Matt Hinsley, the director of the Austin Classical Guitar Society, is kind of a whirlwind of advocacy for supporting guitar education in our public schools. He and the ACGS started in Austin and have now gone statewide and are beginning to go national. After meeting him at GFA in Austin this year I knew I wanted to hear more, so we arranged to talk on the phone about the future of guitar education and how to raise money and awareness in less than perfect economic times. Here’s the beginning of our conversation (the rest will be available as an article on the GSI site later this week):
KN – It seems like the trend right now in fundraising is to focus on the very practical benefits of arts education and a little less of the art for art’s sake argument. Do you think that that’s just where things have to be right now because of our economic situation? Are the arts a harder sell right now?
MH – I think that you have to always look as the whole picture. Obviously different people have different types of interests, and when you’re talking to someone who has the potential to fund a program, then it’s important as a fundraiser to figure out what it is that interests them.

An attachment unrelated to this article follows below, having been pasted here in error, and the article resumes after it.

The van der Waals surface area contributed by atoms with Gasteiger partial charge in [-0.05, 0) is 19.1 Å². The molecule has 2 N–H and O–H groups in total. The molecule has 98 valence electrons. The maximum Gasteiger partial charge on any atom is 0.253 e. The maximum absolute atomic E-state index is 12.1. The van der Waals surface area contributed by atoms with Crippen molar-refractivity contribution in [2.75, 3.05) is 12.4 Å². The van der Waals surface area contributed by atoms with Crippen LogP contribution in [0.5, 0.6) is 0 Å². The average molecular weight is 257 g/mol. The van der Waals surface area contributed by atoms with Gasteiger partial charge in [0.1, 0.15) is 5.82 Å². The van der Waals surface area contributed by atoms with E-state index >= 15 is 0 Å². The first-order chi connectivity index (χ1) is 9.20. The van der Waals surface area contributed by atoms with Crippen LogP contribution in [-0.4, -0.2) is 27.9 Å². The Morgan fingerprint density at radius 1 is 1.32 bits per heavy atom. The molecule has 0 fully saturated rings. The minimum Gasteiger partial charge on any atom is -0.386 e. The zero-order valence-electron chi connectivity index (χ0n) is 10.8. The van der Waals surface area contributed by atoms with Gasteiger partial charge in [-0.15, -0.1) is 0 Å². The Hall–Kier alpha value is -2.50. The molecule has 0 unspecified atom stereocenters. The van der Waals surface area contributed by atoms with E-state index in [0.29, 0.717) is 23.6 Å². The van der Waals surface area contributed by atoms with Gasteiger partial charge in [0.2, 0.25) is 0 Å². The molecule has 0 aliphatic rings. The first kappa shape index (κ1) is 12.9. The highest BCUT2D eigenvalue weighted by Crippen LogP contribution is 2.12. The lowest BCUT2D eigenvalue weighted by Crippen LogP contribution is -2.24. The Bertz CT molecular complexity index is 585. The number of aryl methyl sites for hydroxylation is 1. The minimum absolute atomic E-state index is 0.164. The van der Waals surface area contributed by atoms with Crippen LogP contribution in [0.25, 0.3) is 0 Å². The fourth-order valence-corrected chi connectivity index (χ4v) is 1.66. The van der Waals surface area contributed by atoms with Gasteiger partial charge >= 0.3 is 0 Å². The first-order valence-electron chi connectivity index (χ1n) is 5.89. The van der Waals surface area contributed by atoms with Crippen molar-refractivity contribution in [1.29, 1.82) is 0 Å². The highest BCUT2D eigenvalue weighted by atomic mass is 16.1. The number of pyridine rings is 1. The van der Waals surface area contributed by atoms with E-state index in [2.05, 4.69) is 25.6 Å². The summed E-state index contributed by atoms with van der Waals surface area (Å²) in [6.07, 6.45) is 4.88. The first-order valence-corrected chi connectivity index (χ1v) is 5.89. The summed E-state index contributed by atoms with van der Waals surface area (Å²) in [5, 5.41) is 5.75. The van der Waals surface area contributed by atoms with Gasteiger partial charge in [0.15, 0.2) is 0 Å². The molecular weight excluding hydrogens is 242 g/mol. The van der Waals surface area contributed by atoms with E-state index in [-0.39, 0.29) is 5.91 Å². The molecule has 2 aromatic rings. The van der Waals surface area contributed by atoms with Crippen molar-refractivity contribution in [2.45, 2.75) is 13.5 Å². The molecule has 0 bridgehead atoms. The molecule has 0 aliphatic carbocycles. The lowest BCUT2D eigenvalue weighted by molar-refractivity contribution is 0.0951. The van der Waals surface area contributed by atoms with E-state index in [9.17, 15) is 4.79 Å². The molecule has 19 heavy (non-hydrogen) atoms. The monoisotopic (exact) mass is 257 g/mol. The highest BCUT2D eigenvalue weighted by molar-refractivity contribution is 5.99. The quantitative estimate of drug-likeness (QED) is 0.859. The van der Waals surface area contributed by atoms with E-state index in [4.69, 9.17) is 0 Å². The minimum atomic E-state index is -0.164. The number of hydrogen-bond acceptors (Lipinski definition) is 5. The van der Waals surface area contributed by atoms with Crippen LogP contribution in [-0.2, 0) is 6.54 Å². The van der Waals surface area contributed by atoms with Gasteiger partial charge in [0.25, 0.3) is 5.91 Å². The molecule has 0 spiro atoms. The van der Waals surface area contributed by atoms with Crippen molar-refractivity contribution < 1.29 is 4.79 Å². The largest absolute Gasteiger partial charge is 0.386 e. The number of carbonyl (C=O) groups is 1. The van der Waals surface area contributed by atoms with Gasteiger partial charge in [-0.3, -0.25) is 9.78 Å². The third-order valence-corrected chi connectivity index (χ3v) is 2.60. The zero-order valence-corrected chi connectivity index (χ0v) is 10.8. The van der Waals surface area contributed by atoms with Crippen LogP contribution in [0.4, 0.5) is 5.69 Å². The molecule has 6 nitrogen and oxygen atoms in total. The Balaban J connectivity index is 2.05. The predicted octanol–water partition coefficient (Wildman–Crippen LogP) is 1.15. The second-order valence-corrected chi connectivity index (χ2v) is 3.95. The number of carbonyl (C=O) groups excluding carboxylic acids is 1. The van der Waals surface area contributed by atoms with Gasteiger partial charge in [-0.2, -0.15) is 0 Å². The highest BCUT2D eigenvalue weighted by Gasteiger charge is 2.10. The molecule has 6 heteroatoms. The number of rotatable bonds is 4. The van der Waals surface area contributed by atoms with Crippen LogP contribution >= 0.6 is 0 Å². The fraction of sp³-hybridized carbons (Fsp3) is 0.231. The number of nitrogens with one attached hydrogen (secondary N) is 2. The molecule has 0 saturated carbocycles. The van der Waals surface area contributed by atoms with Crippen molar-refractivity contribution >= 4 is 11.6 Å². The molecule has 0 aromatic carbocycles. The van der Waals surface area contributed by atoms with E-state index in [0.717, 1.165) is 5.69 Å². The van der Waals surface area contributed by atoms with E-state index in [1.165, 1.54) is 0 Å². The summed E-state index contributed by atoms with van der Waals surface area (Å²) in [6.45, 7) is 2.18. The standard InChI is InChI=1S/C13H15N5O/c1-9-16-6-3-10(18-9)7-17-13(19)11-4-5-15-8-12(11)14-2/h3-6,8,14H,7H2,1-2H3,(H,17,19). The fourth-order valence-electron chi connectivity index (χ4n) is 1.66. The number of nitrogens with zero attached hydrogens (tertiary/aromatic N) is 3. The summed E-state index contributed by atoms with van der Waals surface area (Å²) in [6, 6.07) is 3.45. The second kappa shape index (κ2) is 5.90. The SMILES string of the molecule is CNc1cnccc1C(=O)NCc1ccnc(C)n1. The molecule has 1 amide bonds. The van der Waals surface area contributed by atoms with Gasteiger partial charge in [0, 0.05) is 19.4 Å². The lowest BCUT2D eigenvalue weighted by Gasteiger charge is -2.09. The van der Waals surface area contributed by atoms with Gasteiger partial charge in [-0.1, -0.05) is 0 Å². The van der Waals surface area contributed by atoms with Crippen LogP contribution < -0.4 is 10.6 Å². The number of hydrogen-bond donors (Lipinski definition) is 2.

But I don’t see this as a negative thing at all. I mean, as an artist, as someone who’s trained as a performer on the classical guitar and who loves the classical guitar repertoire and loves the instrument from an aesthetic standpoint, I don’t see people’s interest in arts education and funding arts education as a means of training the whole person as necessarily a negative thing that downplays the value of the art for art’s sake. I think it’s all part of the same package.
I think it is valuable to note the powers of arts education in assisting people in all of the ways that the arts can benefit those people. Certainly if you’ve read our social impact study, then you can see in their own words how young people react to a great guitar class.
But the part about art for art’s sake comes in in several different ways. The best way to talk about it in terms of education is actually not by speaking about it at all but by seeing young people perform, and hearing the music. Because in a way, to use a metaphor, a picture paints a thousand words, or hearing performers play beautifully says much more than we can when we’re just talking about educating them. And words are a relatively blunt tool when you’re trying to describe artistic quality. It’s hard to convey what the highest level of artistic quality and artistic education is without having a very long discussion about it. It’s almost better to just hear the music itself.
So I think you have to look at these issues of funding as all part of a large whole. You want the art to be great. You want to connect people with great art. That has to be at the base of any arts education programming – that is quality education and quality art.
Both comments and pings are currently closed.